So this may be dense, sometimes frustrating, sometimes, even, a bit bonkers - but for all that, it's still central to the way in which we construct, analyse and deconstruct ideas of the politics of sex and sexuality today.
Help other customers find the most helpful reviews 
Was this review helpful to you? Yes No


5.0 out of 5 stars Foucault's zenith, 4 Jan. 2015
By 
Verified Purchase(What is this?)
This review is from: The History of Sexuality: The Will to Knowledge: The Will to Knowledge v. 1 (Paperback)
What else is there to say about this trailblazing work that has not already been said? An immensely theoretically complex work crammed into relatively few pages, Foucault moves on from his thesis in 'Discipline and Punish', wherein he introduced the notion of disciplinary power. In 'HoS Vol 1', Foucault further develops the concept of biopower, constituted by two poles - discipline, directed at the individual body, and biopolitics, directed at the population. He further develops the concepts introduced in 'Abnormal' and 'Society Must Be Defended', and the final chapter (The Right to Death and the Power Over Life) is particularly mind-blowing. He argues that although biopower seeks to invest in life and incite to live, wars have never been more murderous and bloody than in the contemporary era of biopower. The paradoxical situation is brought about as although wars were previously conducted in the name of the sovereign, contemporary wars are conducted in the name of genetic hygiene, in the name of race - and that the elimination of the 'Other' is thought to make the Self stronger. In other words, wars have become genocidal.

A fantastic work that must be read for anyone seriously confronting the topic of power.
Help other customers find the most helpful reviews 
Was this review helpful to you? Yes No


3 of 4 people found the following review helpful
5.0 out of 5 stars Essential reading, 16 Jan. 2011
By 
Bruce L (Venice, Italy) - See all my reviews
This review is from: The History of Sexuality: The Will to Knowledge: The Will to Knowledge v. 1 (Paperback)
So much of Michel Faucault's studies on sexuality have become part of our contemporary consciousness on the issue that it is difficult for someone like myself who is not a specialist in the field to add much of value. My only serious question concerning these three volumes is why Faucault sees Hellenic and Roman culture being the exclusive precursors and sources for Christian and therefore modern concepts of sexuality. Little or no mention is made of Hebraic sources. It is, of course, possible that Hebraic sources plaid no significant role in this specific discourse, but given that they did, in fact, contribute to many other areas of Christian thought, at very least a discussion of the reasons for their putative lack of significance to this discourse is warranted.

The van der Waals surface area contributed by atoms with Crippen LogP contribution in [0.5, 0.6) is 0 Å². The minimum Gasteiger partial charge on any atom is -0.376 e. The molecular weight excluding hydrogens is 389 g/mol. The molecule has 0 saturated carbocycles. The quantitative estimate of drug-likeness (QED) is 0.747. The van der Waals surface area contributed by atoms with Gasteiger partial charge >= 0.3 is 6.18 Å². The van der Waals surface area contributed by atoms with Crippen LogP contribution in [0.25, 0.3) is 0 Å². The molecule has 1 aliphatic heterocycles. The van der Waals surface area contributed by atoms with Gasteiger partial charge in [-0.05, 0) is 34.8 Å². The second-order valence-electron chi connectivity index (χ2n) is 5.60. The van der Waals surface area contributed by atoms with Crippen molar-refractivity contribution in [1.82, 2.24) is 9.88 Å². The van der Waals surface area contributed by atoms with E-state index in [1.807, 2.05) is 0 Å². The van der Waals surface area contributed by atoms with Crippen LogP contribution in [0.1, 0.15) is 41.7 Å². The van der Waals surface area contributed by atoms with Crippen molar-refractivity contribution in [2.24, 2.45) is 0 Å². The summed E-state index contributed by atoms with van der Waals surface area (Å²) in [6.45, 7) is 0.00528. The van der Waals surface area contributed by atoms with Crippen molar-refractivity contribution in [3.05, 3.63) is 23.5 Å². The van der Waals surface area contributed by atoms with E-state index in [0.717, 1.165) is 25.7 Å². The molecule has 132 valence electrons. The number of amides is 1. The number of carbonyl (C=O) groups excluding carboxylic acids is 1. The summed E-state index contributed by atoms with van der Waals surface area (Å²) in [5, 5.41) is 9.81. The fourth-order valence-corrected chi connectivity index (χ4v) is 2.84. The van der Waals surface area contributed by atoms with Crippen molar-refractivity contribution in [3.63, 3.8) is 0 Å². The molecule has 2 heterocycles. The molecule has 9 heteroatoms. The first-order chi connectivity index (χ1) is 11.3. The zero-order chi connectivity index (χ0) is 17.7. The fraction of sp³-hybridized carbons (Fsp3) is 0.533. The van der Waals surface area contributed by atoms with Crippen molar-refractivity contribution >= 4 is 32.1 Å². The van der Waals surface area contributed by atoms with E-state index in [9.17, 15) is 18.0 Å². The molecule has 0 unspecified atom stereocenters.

Help other customers find the most helpful reviews 
Was this review helpful to you? Yes No


4.0 out of 5 stars An accessible read and a noteworthy read too, 20 Aug. 2012
This review is from: The History of Sexuality: The Will to Knowledge: The Will to Knowledge v. 1 (Paperback)
This book and the second volume are worth looking at for most social science students and students in related disciplines. Foucault's deconstructionist perspective is incredibly well written and logically mapped out in this text. I'm not going to go into the content but this will open your eyes to the historical narratives that have led us to this point in time concerning sex, sexuality and gender roles in society.
Help other customers find the most helpful reviews 
Was this review helpful to you? Yes No


1 of 2 people found the following review helpful
5.0 out of 5 stars Perfect, 16 Jan. 2014
Verified Purchase(What is this?)
This review is from: The History of Sexuality: The Will to Knowledge: The Will to Knowledge v. 1 (Paperback)
I needed this for my philosophy course, it came in good time and in good condition, it is a very useful book for my course.
Help other customers find the most helpful reviews 
Was this review helpful to you? Yes No


5.0 out of 5 stars Five Stars, 14 Dec. 2014
Verified Purchase(What is this?)
This review is from: The History of Sexuality: The Will to Knowledge: The Will to Knowledge v. 1 (Paperback)
good
Help other customers find the most helpful reviews 
Was this review helpful to you? Yes No


‹ Previous | 1 2 | Next ›
Most Helpful First | Newest First

This product

The History of Sexuality: The Will to Knowledge: The Will to Knowledge v. 1
£6.99
In stock
Add to basket Add to wishlist
Only search this product's reviews